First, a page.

July 25, 2017

Doctor Who: "The End of Tomorrow"

It is 12 December 1964, and time for the fourth part of "The Dalek Invasion of Earth".

Barbara (Jacqueline Hill) and Jenny (Ann Davies) attempt to flee London in a truck. Susan (Carole Ann Ford) and David (Peter Fraser) attempt the same, using the city's sewers as an escape route. In Bedfordshire, Ian (William Russell) and Larry (Graham Rigby) are trying to go back in the opposite direction, but have not counted on the monstrous Slyther that stands in their way.

To a large extent "The End of Tomorrow" is a typical mid-serial episode of Doctor Who, in which everybody is effectively running from one place to another. The episode cross-cuts between three storylines, all about escape and a hope to reunite as soon as possible. Thankfully there is more to see than just running around; there is plenty of solid character work to be found as well.



It is worth noting that the Doctor (William Hartnell) does not appear in this episode. Hartnell was injured during the recording of the previous episode, and so took this episode off to recover. A stand-in named Edmund Warwick performs the Doctor's collapse unconscious in the episode's first scene, and that is the last we see of him. Susan and David hides his sleeping body in the bushes before exploring the sewers in a search for a way out of London.

The growing romance between Susan and David is fairly well written and performed. In future years Doctor Who would get a reputation for writing out characters very abruptly, but in this first exit (Susan leaves at the end of part 6) there has been plenty of foreshadowing and character development to make her exit at least a little believable. There is a strong sense of Susan finally growing up, and shifting from adolescence to adulthood. At one point Susan is menaced by what appears to be a very small and young crocodile; it is more amusing than anything else these days, but is part and parcel of the old movie serial style of Doctor Who in its early years.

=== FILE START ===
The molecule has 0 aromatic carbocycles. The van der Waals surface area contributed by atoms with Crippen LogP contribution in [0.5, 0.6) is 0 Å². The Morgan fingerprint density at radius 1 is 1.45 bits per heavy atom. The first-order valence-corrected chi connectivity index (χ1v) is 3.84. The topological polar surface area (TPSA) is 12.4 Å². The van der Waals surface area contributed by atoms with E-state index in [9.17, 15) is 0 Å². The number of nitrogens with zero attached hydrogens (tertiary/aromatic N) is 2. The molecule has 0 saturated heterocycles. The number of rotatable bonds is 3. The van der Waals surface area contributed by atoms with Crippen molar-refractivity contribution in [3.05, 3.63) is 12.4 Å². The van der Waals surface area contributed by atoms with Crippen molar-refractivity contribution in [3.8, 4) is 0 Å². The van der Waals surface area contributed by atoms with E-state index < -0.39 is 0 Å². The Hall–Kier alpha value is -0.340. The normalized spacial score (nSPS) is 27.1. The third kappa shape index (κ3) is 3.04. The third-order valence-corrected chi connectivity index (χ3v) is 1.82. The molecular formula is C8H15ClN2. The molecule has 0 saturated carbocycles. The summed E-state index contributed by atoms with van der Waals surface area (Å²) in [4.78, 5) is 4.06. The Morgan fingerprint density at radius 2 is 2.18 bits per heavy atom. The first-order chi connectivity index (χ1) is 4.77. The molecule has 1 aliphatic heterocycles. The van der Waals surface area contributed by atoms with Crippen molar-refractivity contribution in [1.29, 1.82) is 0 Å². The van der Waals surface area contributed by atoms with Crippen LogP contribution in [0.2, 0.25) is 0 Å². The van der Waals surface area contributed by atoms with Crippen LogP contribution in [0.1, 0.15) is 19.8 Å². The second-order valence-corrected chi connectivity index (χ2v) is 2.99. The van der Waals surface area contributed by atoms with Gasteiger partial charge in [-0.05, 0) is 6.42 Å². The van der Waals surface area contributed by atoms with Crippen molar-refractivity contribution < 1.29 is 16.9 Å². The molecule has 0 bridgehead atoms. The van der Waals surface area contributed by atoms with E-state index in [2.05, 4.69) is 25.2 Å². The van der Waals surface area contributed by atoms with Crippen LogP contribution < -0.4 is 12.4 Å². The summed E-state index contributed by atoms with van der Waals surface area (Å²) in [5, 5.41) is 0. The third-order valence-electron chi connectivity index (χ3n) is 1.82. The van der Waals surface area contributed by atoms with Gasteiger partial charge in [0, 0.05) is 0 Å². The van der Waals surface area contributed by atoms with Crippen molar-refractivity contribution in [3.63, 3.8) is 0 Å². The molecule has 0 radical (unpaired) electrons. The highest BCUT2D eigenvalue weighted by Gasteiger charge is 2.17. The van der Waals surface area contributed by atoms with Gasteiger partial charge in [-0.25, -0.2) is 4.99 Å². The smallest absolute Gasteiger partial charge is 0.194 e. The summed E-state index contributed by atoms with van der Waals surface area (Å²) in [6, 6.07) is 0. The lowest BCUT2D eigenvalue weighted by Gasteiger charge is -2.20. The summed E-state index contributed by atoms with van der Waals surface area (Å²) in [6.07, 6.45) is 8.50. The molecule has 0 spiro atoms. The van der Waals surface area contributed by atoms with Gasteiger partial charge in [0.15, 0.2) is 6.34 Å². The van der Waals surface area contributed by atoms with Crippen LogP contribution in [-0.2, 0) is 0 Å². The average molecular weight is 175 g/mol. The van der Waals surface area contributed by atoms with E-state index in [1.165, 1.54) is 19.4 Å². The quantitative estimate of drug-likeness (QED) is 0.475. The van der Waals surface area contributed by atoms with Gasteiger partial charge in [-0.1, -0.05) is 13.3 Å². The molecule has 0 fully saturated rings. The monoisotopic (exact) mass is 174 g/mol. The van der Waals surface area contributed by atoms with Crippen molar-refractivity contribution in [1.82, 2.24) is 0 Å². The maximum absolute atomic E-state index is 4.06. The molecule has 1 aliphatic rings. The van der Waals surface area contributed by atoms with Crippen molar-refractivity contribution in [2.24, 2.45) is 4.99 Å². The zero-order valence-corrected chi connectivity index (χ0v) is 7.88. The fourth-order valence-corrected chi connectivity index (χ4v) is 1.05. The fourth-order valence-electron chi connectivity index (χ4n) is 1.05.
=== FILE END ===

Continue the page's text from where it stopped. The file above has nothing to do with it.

Up in Bedfordshire Ian gets his first glimpse of the Daleks' mining operation. It is probably the least interesting of the three plotlines, although it is worth noting Nicolas Smith in his television debut: he would go on to famously play Mr Rumbold in the long-running BBC comedy Are You Being Served?. The Slyther that marauds the work camp is risible, and almost certainly the least convincing Doctor Who monster up to this point in the series. It is a shame that in a serial that has visibly had a lot of money poured into it that some of the money was not spent making the creature even a tiny bit convincing.

When Barbara and Jenny try to escape London it is in a stolen lorry, with Barbara slamming her foot on the accelerator to smash through a Dalek blockade on the road. Barbara is a marvellous character, set up here as an action hero before her time. She shows grit, resolve and intelligence. She really is one of Doctor Who's best - and most underrated companions. Jacqueline Hill plays her brilliantly as well, giving a performance full of nuance and depth - not to mention thoughtfulness.

While perhaps not quite as engaging as the earlier episodes, "The End of Tomorrow" is still a great part of "The Dalek Invasion of Earth". Series 2's 100 per cent quality record stands intact.

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